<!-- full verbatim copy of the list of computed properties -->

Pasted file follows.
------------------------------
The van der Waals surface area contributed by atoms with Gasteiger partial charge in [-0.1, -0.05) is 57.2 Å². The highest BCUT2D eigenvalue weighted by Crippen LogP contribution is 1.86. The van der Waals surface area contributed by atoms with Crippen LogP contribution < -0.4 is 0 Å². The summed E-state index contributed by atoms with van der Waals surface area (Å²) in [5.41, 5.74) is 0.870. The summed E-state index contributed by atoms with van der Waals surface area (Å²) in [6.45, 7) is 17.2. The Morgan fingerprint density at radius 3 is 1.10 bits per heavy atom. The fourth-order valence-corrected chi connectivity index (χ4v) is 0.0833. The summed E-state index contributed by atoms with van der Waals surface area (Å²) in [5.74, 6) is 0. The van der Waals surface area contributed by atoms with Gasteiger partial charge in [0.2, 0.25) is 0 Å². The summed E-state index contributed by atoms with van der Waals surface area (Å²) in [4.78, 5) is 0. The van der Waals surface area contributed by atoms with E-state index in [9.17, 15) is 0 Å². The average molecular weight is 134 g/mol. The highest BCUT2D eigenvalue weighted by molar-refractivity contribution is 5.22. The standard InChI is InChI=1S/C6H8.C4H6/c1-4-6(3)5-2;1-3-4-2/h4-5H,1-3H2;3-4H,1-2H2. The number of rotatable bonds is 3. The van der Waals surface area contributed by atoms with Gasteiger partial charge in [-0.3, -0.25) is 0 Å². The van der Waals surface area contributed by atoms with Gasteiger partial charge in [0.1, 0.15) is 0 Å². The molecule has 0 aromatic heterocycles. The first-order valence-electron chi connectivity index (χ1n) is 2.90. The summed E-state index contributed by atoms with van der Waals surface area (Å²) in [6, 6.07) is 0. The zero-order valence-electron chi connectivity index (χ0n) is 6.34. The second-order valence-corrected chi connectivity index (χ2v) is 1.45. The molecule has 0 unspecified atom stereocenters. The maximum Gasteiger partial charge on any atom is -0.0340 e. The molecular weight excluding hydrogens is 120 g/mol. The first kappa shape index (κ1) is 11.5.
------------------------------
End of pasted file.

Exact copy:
The van der Waals surface area contributed by atoms with Gasteiger partial charge in [-0.1, -0.05) is 57.2 Å². The highest BCUT2D eigenvalue weighted by Crippen LogP contribution is 1.86. The van der Waals surface area contributed by atoms with Crippen LogP contribution < -0.4 is 0 Å². The summed E-state index contributed by atoms with van der Waals surface area (Å²) in [5.41, 5.74) is 0.870. The summed E-state index contributed by atoms with van der Waals surface area (Å²) in [6.45, 7) is 17.2. The Morgan fingerprint density at radius 3 is 1.10 bits per heavy atom. The fourth-order valence-corrected chi connectivity index (χ4v) is 0.0833. The summed E-state index contributed by atoms with van der Waals surface area (Å²) in [5.74, 6) is 0. The van der Waals surface area contributed by atoms with Gasteiger partial charge in [0.2, 0.25) is 0 Å². The summed E-state index contributed by atoms with van der Waals surface area (Å²) in [4.78, 5) is 0. The van der Waals surface area contributed by atoms with E-state index in [9.17, 15) is 0 Å². The average molecular weight is 134 g/mol. The highest BCUT2D eigenvalue weighted by molar-refractivity contribution is 5.22. The standard InChI is InChI=1S/C6H8.C4H6/c1-4-6(3)5-2;1-3-4-2/h4-5H,1-3H2;3-4H,1-2H2. The number of rotatable bonds is 3. The van der Waals surface area contributed by atoms with Gasteiger partial charge in [-0.3, -0.25) is 0 Å². The van der Waals surface area contributed by atoms with Gasteiger partial charge in [0.1, 0.15) is 0 Å². The molecule has 0 aromatic heterocycles. The first-order valence-electron chi connectivity index (χ1n) is 2.90. The summed E-state index contributed by atoms with van der Waals surface area (Å²) in [6, 6.07) is 0. The zero-order valence-electron chi connectivity index (χ0n) is 6.34. The second-order valence-corrected chi connectivity index (χ2v) is 1.45. The molecule has 0 unspecified atom stereocenters. The maximum Gasteiger partial charge on any atom is -0.0340 e. The molecular weight excluding hydrogens is 120 g/mol. The first kappa shape index (κ1) is 11.5.